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Five black bears have been relocated but an aggressive animal had to be put down. (Jonathan Hayward/Canadian Press)

Five bears that had been lingering in a B.C. First Nations community, including near a day care, have now been relocated, but a sixth bear had to be put down, conservation officers say.

The officers were called in when members of the Adams Lake First Nation near Kamloops raised concerns about their safety after the bears decided to take up residence in the community.

Two bears were relocated Wednesday and three more, including a mother and two cubs, were moved Thursday.

 

Another had to be euthanized because it had become used to garbage and was aggressive toward people, Conservation Insp. Darcy MacPhee said.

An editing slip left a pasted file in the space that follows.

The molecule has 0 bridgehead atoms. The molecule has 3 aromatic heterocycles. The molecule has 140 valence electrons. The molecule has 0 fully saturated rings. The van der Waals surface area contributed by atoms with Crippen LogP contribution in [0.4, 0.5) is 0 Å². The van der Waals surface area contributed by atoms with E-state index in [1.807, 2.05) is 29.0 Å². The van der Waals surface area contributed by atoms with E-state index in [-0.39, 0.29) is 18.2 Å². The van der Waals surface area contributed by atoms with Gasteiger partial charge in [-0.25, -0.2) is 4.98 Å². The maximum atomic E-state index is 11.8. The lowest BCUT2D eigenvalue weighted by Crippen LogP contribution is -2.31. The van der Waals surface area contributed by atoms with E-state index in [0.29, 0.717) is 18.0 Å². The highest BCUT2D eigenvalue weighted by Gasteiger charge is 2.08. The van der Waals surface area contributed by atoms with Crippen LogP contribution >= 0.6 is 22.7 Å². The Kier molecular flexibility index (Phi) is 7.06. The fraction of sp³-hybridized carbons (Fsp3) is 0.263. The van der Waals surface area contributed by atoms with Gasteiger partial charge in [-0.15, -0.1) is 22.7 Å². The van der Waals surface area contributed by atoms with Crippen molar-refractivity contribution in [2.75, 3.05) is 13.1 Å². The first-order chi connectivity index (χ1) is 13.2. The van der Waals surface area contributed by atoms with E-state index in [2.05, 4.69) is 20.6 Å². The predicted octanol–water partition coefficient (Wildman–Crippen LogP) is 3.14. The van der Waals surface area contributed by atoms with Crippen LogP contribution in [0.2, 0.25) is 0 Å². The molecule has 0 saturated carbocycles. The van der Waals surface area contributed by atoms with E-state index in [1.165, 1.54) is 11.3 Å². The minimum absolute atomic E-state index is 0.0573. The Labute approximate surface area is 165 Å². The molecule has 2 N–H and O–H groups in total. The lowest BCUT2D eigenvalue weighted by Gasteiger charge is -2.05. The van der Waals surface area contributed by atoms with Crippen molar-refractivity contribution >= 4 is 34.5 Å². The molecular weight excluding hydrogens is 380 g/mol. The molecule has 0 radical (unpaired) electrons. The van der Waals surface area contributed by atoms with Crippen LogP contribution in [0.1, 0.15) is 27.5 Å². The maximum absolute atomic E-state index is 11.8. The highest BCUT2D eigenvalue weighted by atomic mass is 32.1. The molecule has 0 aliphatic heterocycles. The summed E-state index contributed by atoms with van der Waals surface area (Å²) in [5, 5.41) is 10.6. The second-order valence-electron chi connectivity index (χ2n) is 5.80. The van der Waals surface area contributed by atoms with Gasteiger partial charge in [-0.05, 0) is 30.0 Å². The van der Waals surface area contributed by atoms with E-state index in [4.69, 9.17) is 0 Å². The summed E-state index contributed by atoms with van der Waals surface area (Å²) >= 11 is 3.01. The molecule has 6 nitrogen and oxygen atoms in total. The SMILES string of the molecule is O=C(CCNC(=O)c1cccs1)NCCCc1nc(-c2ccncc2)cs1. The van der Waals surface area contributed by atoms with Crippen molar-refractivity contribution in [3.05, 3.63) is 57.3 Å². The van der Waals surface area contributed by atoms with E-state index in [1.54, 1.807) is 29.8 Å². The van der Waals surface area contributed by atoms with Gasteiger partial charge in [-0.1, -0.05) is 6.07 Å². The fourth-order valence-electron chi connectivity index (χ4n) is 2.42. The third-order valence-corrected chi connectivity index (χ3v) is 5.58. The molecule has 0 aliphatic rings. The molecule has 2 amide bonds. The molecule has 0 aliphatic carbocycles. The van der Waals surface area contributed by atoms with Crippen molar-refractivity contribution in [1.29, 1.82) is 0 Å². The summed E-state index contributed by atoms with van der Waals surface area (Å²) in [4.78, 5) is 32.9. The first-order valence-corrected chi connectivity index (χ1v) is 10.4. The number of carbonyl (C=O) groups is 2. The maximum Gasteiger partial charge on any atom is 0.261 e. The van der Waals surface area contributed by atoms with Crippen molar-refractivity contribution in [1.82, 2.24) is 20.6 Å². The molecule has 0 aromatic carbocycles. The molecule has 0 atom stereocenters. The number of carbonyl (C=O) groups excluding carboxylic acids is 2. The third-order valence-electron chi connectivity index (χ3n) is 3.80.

MacPhee said the relocation is quite stressful for the animals and it's possible the bears will return now that they know the area is a food source.

"We were very lucky in some regards to the fact that we were able to get the bears into low enough trees that we could tranquilize, low enough that when they fell they would not be injured. So we definitely had some luck on our side, or the bears did."

MacPhee said that even though the initial estimate put as many as a dozen bears in the community, conservation service activities at Adams Lake will now be wound down.

MacPhee said the body of the bear that was put down has been turned over to the local band to use for cultural and social purposes.

 

With files from the CBC's Brady Strachan and The Canadian Press and